Panama, Ancient and Modern

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We departed Porvenir on Saturday, 7 Feb, after taking Michael to the airport (air strip!) and waving him off on his way back home.  He’ll be skiing next week.  What a shock to the system.
It’s a bit too far to sail to Colon during one daylight sail, so we decided to stop on the way at Portobello.  While now this is a sleepy backwater, it was once the principal port for the Spanish and used by them to ship treasure from the New World back to Spain.  As such it was a favourite target for pirates and their like.  Sir Francis Drake had a crack at it on one notable occasion with some success.  Naturally the Spanish were keen to dissuade these attentions and constructed some impressive forts and fortifications to keep their treasure safe and these can still be seen today, as well as the fine storehouse where the loot was held until ready for shipment.  Later on, the Spanish decided to make Cristobal (named after Christopher Columbus – Cristobal in Spanish – and now named Colon). Talking of Drake, there is an islet off the entrance that is named Drake island.  It is rumoured that Drake is actually buried there since he did die in the vicinity.  The gold, silver and pearls came mainly from Peru.  It was shipped up the Pacific coast and then transported by mule trains across the isthmus to Portobello.  Of course today they would take it through the canal but it shows how the need for a canal was evident from long ago. 
 
Portobello today is little more than a collection of concrete dwellings set among the ancient structures.  It still remains an excellent anchorage and much favoured by yachties.  The town has a reputation for cultural activities that relate to both the Indian population and to the African slaves that were brought to these shores.  Interestingly the African rites are referred to as Congo, owing to the origin of many of the slave population.  In the town we saw evidence of this by way of two schools of “Ritmo” or rhythm, meaning music and drumming.  By the way, these were the only schools that we saw, but I presume they also provide a normal education somewhere. Furthermore we learned that there was a competition among Congo troupes and that the semi-finals were being held that night in Portobello.  Accordingly after dinner ashore we presented ourselves in the plaza at 8pm where there was quite a crowd gathering, but no sign of the bands.  Being a bit tired and weary, we set off back to the boat and, on the way, met a group of drummers preparing for the evening.  Boy, did they bash it out in a medley of syncopating beats, requiring great concentration by each of the musicians.  No wonder that they need a school to learn and perfect such art.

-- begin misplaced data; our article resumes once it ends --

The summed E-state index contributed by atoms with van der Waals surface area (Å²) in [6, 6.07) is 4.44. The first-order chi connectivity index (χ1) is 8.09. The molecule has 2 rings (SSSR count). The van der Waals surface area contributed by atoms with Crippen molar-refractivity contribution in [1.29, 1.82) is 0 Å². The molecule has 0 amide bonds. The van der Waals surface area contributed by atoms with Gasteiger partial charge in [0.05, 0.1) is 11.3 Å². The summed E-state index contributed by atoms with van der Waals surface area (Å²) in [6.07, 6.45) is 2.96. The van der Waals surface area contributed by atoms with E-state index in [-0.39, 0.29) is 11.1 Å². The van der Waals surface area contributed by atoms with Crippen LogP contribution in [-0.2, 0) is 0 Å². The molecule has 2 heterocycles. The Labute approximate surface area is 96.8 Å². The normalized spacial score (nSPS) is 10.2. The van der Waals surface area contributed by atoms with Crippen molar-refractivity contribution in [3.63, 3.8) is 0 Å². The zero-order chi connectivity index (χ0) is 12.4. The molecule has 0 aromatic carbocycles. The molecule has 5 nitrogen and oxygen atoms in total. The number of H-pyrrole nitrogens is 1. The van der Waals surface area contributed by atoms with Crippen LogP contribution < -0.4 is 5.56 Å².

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The next day we sailed to Colon, the entrance to the canal.  There is a large breakwater outside the harbour where we encountered a lot of shipping, anchored and under way, both outside and inside the breakwater.  It was quite a challenge to determine which ships to avoid with so many about but we made it safely and then motored the last couple of miles to Shelter Bay Marina, located on the North side of the harbour while the town and port of Colon is on the South, with the canal in between.
 
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The marina is in the grounds of the old American military base – Fort Sherman.  After the Americans handed over the canal to Panamanian control in 1990 (?), the base was abandoned but there are still the remains of many buildings and roads in what must have been a very pleasant posting.  It is now home to wildlife including monkeys and coipu (?), being quite isolated and removed from most human habitation.
 
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We had a busy couple of days in the marina, what with fuel, laundry, provisioning, a sail change, messing around with the main halyard and other minor repairs. Usual stuff.
 
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We also had to prepare for the canal transit, which involves having available long lines and lots of fenders.  A canal official came aboard to inspect and measure everything.  Our rally group had a number of briefing sessions with Jimmy Cornell who had come to oversee matters.  It was great to have the opportunity to meet and get to know this legend of long distance cruising.  Hhis new yacht was currently in Fort Lauderdale at the boat show there. Later he will try to catch up with the rally in Tahiti. 
 
A trip to  the old city of Panama was organised and we set off in a bus.  On the way we had to cross the canal which we did on a small bridge which swings across when the gates are closed, thus offering us our first close up of what lay ahead.
 
The old city quarter, named Casco Viejo, presents a charming picture of colonial architecture now undergoing considerable rehabilitation.
 
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And we also did a little shopping for, yes, panama hats.  We found a boutique specialising in indian handicrafts offering a stupendous display of their skills.
 
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While we did not visit the modern city, the rows of skyscrapers, gleaming white in the tropical sun, presented quite a sight and such a contrast to the jungle and sleeping villages which was all that we had seen for the past couple of weeks.  That building in the  foreground is a gallery designed by the famous architect, Frank Ghery.
 
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